You Haven’t Worked A Hard Day In Your Life
By Pieter Huyer
“You haven’t worked a hard day in your life”. A friend and strong supporter of the arts recently stated this to me, and the candor this individual had about my work ethic took me by surprise, mostly because I had assumed that this person knew the rigors of my profession (pit musician). While I smiled and laughed at the comment with the necessary grace and humility that was required of the situation, it did make me consider this persistent cultural idea that musicians and theatre artists do not “work”.
Not only is this notion a gross misjudgment of my previous employment history (60-hour workweeks as an electrician and construction supervisor), but it very much demeans the many unpaid hours I have invested into my musical craft, and it further renders no value towards the countless hours performing artists spend on devising a piece of musical theatre.
The obvious reason that this thought pattern pervades through the general public’s perception of the performing arts is simple: they do not know the amount of work involved in creating a theatrical endeavor.
There is a good reason for this; the whole purpose of theatre is to create story through illusion. Audiences only see the finished product, and it is quite often a very complete and seamless product that actively disguises the many hours of work spent in creating an entertaining show. Good theatre hides its own labour: the frantic 12 hours shifts in tech, the countless hours directed to creating costumes by hand, the many weeks of rehearsals, the plans and designs that may have taken months to determine. All these tasks are painstakingly hidden away so that the story of the show can be presented. We excel at disguising our own talents and faults for the betterment of the show, and this sleight of hand can allow an unknowing audience member to assume that we have not labored in the process.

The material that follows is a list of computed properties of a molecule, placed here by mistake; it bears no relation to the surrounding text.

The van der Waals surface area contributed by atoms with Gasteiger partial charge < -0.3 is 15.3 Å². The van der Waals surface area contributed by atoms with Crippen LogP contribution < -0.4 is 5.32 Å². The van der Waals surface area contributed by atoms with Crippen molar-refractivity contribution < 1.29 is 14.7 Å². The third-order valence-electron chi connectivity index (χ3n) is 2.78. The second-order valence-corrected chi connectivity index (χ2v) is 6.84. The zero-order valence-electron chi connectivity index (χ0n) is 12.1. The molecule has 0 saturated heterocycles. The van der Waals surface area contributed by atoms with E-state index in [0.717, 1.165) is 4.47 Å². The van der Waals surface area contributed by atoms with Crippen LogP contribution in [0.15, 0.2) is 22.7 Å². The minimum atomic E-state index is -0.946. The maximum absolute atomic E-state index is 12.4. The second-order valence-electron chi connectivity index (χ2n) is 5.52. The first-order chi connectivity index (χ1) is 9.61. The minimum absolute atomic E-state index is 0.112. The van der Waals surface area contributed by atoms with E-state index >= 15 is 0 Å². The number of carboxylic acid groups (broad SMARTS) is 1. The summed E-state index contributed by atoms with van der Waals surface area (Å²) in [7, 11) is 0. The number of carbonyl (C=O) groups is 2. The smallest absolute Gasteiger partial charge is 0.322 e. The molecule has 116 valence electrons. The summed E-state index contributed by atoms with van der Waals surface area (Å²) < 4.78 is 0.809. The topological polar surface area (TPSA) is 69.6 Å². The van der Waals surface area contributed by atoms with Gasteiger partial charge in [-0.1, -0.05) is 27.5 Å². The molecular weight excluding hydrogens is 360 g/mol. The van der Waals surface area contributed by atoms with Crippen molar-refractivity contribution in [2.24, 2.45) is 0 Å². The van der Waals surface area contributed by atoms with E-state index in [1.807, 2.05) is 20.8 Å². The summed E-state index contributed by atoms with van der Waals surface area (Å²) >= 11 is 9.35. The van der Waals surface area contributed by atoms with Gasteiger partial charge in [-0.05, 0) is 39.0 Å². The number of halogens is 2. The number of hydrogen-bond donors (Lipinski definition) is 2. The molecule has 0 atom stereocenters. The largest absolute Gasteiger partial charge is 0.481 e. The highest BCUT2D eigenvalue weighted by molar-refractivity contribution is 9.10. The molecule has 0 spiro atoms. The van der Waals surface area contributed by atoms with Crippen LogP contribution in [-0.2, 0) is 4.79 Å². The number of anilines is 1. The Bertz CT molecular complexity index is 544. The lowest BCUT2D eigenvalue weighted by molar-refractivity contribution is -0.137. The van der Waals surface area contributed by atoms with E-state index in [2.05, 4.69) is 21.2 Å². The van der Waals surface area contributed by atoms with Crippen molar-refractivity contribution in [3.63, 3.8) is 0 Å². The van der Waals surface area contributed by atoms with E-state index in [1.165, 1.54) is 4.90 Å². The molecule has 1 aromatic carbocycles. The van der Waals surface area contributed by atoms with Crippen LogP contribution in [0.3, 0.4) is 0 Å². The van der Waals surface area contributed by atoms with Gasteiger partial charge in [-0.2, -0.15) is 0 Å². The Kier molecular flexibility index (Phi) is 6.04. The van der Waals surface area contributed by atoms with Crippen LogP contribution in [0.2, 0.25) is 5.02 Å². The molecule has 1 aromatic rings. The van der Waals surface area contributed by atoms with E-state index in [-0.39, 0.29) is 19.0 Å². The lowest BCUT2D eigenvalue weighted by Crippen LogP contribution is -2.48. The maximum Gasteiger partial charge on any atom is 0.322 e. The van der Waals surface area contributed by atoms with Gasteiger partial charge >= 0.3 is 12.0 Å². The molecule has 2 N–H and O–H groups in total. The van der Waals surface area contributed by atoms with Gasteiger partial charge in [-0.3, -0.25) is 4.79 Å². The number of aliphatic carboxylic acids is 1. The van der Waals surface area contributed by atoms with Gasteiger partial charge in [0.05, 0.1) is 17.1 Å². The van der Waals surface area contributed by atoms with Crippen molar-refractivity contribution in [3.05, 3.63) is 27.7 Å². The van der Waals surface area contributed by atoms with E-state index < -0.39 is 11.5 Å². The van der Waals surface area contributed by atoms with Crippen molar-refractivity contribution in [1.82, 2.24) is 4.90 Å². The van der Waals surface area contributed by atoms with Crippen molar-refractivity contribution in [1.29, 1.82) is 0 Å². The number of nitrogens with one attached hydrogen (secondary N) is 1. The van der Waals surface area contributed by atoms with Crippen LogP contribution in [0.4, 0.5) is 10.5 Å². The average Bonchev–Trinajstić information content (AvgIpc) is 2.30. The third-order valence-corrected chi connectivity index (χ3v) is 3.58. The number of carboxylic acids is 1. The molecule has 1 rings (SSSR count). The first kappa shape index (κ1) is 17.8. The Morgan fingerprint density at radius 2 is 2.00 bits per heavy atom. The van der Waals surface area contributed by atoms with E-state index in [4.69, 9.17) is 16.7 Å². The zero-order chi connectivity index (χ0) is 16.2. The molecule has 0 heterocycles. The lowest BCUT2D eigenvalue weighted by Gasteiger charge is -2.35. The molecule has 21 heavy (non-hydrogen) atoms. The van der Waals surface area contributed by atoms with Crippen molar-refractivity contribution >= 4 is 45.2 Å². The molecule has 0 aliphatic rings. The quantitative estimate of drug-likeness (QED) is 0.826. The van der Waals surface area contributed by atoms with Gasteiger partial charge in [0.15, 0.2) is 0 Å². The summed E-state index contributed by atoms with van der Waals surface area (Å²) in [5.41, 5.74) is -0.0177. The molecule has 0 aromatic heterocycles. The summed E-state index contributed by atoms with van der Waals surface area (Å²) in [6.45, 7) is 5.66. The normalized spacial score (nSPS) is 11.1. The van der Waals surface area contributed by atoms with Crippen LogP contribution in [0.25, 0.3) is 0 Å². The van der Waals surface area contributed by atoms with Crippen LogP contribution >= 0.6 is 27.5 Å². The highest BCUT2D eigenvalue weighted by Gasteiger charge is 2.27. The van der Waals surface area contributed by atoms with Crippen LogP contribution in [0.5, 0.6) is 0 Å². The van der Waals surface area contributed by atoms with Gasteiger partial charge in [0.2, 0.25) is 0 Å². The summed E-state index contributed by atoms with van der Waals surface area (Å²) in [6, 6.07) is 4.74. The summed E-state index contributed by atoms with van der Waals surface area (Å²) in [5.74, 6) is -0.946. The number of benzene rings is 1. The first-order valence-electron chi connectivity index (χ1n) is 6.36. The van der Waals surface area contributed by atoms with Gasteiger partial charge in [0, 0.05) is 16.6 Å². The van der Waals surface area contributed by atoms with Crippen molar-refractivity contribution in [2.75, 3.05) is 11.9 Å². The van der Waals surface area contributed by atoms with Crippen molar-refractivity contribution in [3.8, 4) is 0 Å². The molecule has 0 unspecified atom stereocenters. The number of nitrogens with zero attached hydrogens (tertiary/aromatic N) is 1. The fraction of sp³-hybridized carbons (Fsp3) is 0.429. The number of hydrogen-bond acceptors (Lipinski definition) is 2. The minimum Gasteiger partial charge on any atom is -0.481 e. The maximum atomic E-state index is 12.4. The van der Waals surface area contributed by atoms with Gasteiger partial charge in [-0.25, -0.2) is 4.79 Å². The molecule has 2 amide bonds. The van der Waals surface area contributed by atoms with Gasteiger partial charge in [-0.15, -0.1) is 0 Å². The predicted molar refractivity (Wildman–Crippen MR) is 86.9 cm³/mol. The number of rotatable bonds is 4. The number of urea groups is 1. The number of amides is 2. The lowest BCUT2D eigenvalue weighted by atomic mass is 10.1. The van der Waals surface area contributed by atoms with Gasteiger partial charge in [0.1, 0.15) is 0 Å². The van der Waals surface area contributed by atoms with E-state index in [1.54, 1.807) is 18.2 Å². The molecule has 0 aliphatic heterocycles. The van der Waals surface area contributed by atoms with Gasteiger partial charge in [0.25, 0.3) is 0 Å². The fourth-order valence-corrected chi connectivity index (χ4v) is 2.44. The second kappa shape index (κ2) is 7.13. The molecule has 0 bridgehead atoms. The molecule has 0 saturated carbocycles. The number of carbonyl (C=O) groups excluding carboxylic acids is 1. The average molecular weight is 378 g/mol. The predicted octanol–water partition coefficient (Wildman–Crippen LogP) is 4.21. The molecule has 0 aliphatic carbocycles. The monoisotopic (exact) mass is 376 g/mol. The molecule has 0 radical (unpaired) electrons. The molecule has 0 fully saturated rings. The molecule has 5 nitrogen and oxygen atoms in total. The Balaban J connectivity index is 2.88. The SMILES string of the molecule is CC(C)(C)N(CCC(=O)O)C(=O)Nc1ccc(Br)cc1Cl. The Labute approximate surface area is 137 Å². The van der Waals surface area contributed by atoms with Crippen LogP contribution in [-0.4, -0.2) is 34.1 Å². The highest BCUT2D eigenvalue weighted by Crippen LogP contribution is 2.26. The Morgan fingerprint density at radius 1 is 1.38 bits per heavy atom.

Additionally, a point of contention against freelance performance artists is the unconventional work hours we keep. We rarely grind away at a desk for extended periods of time, and it is not common for entertainers to be up in the early parts of the morning to begin a day’s labour. To even further complicate this issue, our typical work shifts are often sporadic and in reduced quantities. A theatrical show is on average a three-hour endeavor. I liken our workday to a short-track sprint, where we pack increased intensity and heartfelt energy into a short span of time. Most of the culture celebrates work that is akin to a marathon; the slow and steady march towards unending work quotas. Busyness is often considered the mark of a successful individual in our current economic system, and for those of us who work creatively, everything about our work hours and labour ethic flows directly against the grain of any hive-mind mentality. In actuality, after an emotionally draining theatre show, those three-hour productions can be incredibly taxing and can be mentally exhausting to a performer by show’s end.